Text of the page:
Note: This blog post is being used as part of the UNI Teacher Quality Partnership Course Redesign Summit that will take place from June 1-7, therefore, this post may seem a bit out of context for those not participating in the summit. However, feel free to leave comments and interact as you see fit.
I’ve had a few experiences with blended learning as a student, some good and some bad. My first experiences were during my undergraduate course about distance education. This course was taught in an entirely blended format. There were face-to-face meetings on campus and there were also a number of interactions using a learning management system. Like many things, the first time you try something is rarely the best experience and mine was no different. Having never taken a course that met at a distance, I was unprepared for the online experience of the course, in particular, the online discussions. I’m typically a more reserved person when it comes to discussions in front of my peers and this transferred to the online environment. When the time came for discussions it was difficult for me to engage with others in the course. I’d have something I would want to share so I would post it in my forum, but I rarely received feedback from anyone else in the course. Essentially I thought what I was posting was wrong and no one was telling me otherwise so I went on that assumption. I felt isolated. As time went on I continued to feel more and more isolated and in the end my performance in the course suffered. The problem with this first experience was that I didn’t feel like I was noticed by others in the course. This is what is called social presence, which has to be facilitated and cultivated by course instructors. If instructors fail to do this, students tend to fall into the same situation that I found myself in during my first blended course.
However, my second experience was much different from my first. I enrolled in a distance masters program where all the courses were taught primarily at a distance. In each of the courses, we only met physically about once or twice a semester and, for the most part, the people I began my courses with were the same throughout the entire experience. This helped each student develop relationships that will last a lifetime. There were many typical class activities, such as readings, lectures, discussions, and collaborative group work, that were done at a distance with people from all over the US. The key for the experience was being able to work asynchronously, but still on a schedule to ensure we progressed through the course together. This way we could learn when it was most convenient for us. Also making this a positive experience were the instructors who were flexible and responsive to the needs of the students. If something needed to be changed, they worked with the entire class and modified the course accordingly.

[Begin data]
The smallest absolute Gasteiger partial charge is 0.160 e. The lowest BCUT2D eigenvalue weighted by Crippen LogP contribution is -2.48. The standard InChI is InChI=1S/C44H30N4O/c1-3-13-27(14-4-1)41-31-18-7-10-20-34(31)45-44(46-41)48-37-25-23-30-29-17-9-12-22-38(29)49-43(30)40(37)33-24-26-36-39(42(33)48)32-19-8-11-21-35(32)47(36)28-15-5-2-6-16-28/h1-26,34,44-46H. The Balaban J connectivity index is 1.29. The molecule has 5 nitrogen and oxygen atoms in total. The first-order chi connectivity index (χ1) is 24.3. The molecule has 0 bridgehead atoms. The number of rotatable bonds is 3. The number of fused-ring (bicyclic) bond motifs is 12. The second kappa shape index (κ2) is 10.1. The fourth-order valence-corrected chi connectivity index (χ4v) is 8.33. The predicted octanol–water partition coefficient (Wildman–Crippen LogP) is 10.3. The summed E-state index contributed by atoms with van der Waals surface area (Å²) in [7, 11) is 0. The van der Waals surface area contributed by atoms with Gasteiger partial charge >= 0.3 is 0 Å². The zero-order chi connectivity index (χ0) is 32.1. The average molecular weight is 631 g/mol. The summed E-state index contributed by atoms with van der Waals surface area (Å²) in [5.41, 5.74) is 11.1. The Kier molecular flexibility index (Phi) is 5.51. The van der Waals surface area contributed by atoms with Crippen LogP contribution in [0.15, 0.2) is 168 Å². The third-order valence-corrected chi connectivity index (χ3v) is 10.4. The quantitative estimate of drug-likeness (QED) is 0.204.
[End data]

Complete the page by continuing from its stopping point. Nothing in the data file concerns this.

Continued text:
Reflecting back on the experience, there were a number of changes from my first blended course to my last. The biggest factor has probably been time. About 7 years has elapsed since my first experience and during that time a number of advances, both intelectual and technological, have been made with blended and online learning that have made them easier to design and teach. This isn’t because blended and online learning is an easier format to teach through, but instead, we are better able to identify and change problem areas both in the design process and once the course is underway, which in the end makes the entire process easier. While we will share and discuss many of the resources and strategies you can use to design effective blended learning environments, I underlined a few words above to have you start thinking about how you and your students interact in your courses. Even though there are a number of contextual differences between my experience and the ones you create for your students, these are still common themes that will appear in nearly all blended learning environments, so think about these themes in your context and what it means for your students.